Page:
New Statesman & Society, leader 12 January 1996

The idea of a “stakeholder society”, as advanced by Tony Blair in his speech in Singapore this week, is an excellent one. But what would it mean in practice?

Tony Blair’s speech on the “stakeholder economy” and the “stakeholder welfare system” in Singapore this week was one of the most significant he has made as Labour leader. It contained nothing in the way of detailed policy. But for the first time Blair articulated an overarching ideological theme for what he hopes will be a long spell in office.

So what’s the big idea? Essentially, that the central aim of all economic and social policy must be to encourage the involvement and participation of all citizens in economic activity and welfare provision, within the broad framework of a market economy. “It is a stakeholder economy in which opportunity is available to all, advancement is through merit and from which no group or class is set apart or excluded,” said Blair. If we fail to create such an economy, “we waste talent, squander potential wealth-creating potential and deny the basis of trust upon which a cohesive society, One Nation, is built”. “The development of an underclass of people, cut off from society’s mainstream, living often in poverty, the black economy, crime and family instability,” he went on, “is a moral and economic evil.”

None of which is particularly controversial or even novel, one has to admit. But Blair went on to discuss what the imperative of discouraging exclusion means in practice – and in doing so gave a tantalising glimpse of what could be an extensive and genuinely radical programme for government.

Most attention has been given to what he said about a “stakeholder welfare system” – which is not altogether surprising. Blair was in Singapore, after all, and Singapore has a welfare system very different from our own, one feature of which is a compulsory savings scheme to provide pensions and other benefits.

It is no secret that Labour is looking very closely at this idea, and so it should: it is in essence a genuine national insurance scheme along the lines recommended by William Beveridge in his 1943 report but only imperfectly implemented after 1945, and, as Frank Field and others have argued, a version of it could serve Britain well. Of course, the devil is in the detail with anything like this, and the value of a compulsory savings scheme would depend crucially on its size, the extent of any compensatory tax cuts, what happens to non-contributory benefits and a whole lot besides. But the principle is sound enough, and it would be foolish for the left to dismiss it out-of-hand because of lack of familiarity or because other elements of Singapore’s welfare system are deeply unattractive.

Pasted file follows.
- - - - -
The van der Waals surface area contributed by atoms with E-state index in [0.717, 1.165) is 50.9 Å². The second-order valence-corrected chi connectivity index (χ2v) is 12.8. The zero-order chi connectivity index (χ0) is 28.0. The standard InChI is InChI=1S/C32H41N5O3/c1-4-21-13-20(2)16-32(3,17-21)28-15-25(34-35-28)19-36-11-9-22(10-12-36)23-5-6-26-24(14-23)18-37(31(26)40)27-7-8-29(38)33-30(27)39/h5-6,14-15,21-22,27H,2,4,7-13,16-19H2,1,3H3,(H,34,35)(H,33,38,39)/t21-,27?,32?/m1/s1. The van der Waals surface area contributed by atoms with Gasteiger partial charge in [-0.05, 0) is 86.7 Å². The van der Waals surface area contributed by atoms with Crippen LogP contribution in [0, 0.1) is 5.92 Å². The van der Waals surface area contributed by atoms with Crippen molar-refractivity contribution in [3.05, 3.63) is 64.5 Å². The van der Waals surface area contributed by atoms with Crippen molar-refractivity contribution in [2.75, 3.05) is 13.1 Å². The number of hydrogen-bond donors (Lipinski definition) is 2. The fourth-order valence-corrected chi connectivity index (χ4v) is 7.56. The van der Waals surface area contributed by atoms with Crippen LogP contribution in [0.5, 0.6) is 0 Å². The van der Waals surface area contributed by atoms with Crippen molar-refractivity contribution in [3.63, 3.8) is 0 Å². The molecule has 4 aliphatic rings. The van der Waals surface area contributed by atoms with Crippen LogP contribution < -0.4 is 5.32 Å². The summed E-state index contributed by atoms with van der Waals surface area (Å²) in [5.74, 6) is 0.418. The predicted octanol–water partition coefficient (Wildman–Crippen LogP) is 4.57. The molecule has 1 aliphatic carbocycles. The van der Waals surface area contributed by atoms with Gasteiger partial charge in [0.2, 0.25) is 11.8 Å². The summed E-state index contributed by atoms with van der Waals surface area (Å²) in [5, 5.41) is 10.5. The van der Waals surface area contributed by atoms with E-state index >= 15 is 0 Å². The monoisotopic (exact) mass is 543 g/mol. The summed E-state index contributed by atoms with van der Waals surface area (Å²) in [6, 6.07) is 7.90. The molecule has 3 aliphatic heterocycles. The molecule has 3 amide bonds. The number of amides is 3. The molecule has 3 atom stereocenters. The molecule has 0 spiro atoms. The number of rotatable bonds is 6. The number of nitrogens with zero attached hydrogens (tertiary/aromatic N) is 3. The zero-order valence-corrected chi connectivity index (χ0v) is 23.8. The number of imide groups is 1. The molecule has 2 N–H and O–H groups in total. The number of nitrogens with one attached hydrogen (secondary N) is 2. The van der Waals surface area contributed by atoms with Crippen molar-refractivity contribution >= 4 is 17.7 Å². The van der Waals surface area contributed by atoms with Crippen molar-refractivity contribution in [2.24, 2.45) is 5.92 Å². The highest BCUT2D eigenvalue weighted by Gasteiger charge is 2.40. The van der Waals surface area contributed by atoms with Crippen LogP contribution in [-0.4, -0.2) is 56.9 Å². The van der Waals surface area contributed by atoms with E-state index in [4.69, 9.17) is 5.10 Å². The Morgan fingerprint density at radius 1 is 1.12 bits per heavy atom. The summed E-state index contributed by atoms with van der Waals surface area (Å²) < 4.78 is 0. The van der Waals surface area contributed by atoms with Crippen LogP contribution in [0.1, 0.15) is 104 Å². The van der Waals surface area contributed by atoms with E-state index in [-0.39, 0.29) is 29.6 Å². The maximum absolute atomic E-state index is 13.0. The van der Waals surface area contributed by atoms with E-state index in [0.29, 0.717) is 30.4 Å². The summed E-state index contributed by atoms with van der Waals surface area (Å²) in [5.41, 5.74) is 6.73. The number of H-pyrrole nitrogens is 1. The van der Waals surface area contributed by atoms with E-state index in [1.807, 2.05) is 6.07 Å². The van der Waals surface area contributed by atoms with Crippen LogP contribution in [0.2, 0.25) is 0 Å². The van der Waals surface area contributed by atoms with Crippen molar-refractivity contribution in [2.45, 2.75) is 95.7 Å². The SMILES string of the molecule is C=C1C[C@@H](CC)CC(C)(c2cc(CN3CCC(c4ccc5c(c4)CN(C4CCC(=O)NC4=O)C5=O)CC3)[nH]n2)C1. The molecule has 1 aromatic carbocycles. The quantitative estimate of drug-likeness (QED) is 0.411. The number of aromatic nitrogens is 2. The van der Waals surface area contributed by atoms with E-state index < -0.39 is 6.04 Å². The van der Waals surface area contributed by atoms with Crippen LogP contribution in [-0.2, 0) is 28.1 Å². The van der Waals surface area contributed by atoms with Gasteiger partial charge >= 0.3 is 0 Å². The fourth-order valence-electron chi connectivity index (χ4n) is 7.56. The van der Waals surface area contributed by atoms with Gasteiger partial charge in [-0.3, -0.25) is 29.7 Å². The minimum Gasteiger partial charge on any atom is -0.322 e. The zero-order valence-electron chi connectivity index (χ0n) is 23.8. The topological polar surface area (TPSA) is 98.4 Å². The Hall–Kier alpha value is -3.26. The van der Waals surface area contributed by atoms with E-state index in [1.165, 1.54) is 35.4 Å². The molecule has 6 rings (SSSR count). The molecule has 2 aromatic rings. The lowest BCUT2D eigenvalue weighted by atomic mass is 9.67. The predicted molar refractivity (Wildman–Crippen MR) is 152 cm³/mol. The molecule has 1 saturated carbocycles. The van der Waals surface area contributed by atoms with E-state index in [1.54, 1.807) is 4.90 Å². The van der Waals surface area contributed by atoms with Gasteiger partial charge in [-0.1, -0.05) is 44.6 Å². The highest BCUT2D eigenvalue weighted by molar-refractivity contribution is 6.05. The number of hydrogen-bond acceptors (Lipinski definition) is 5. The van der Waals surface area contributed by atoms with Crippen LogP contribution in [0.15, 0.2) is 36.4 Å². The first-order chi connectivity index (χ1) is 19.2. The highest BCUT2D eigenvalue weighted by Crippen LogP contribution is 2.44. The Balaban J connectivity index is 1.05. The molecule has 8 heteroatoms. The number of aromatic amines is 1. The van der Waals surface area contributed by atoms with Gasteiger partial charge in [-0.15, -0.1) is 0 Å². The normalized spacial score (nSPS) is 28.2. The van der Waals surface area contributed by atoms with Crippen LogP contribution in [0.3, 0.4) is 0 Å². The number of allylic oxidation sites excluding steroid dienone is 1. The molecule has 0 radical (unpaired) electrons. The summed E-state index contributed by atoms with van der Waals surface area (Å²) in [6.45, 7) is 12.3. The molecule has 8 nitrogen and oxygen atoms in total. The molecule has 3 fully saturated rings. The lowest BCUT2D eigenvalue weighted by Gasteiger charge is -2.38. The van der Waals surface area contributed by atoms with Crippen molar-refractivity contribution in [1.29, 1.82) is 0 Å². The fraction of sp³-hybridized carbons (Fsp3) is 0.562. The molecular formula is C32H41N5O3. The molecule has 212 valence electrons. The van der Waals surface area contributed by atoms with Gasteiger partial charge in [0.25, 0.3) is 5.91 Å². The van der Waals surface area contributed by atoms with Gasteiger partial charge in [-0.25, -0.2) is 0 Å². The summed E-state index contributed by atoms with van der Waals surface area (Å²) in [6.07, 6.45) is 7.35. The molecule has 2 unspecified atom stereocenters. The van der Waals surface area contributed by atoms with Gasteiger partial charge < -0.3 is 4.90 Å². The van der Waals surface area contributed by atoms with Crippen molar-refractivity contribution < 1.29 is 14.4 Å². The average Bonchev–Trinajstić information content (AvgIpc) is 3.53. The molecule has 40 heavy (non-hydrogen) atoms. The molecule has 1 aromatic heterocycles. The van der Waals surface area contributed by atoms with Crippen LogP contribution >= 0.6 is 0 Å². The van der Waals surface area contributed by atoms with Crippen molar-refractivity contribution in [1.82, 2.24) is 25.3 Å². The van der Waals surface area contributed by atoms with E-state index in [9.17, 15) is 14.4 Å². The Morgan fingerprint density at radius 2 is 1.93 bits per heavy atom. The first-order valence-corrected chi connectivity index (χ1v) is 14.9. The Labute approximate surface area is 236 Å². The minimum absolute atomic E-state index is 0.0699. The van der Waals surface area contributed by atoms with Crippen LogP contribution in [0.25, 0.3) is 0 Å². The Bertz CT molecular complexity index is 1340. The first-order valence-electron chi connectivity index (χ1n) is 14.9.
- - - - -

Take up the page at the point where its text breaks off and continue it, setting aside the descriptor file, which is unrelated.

Welfare reform, however, is just one part of the “stakeholder” idea. Blair also talked of guaranteeing that education serves “all our people, not an elite”, and of ensuring that new technologies “are harnessed and dispersed among all our people”.

More interestingly, he went on to suggest that far-reaching change is needed not just in the relationship between business and government, but in the whole British business culture. “We cannot by legislation guarantee that a company will behave in a way conducive to trust and long-term commitment. But it is surely time to assess how we shift the emphasis in corporate ethos, from the company being a mere vehicle for the capital market, to be traded, bought and sold as a commodity, towards a vision of the company as a community or partnership in which each employee has a stake, and where a company’s responsibilities are more clearly delineated.”

Once again, the devil is in the detail here. If all that a Labour government does is exhort companies to be nice to their workers and to resist the temptations of takeovers, it won’t have very much effect. What is exciting is the prospect that it would do a lot more – from legislation to make takeovers and asset-stripping more difficult to the introduction of incentives for the creation of worker co-operatives. A Labour government that is really serious about tackling the domination of the British economy by what Will Hutton calls “stock-market capitalism” would be a novelty indeed.

Of course, there are plenty of problems with Blair’s approach, the biggest of which is that it relies on Labour’s ability to make rapid and massive reductions in unemployment. That would be difficult enough at the best of times: as Blair and shadow chancellor Gordon Brown have argued consistently in recent years, the globalisation of the economy means that a Keynesian “dash for growth” is no longer a feasible option for a medium-sized country like Britain. It will be even more difficult if Britain is struggling under self-imposed austerity to meet the conditions laid down in the Maastricht treaty for economic and monetary union. What price stakes when the chips are down?

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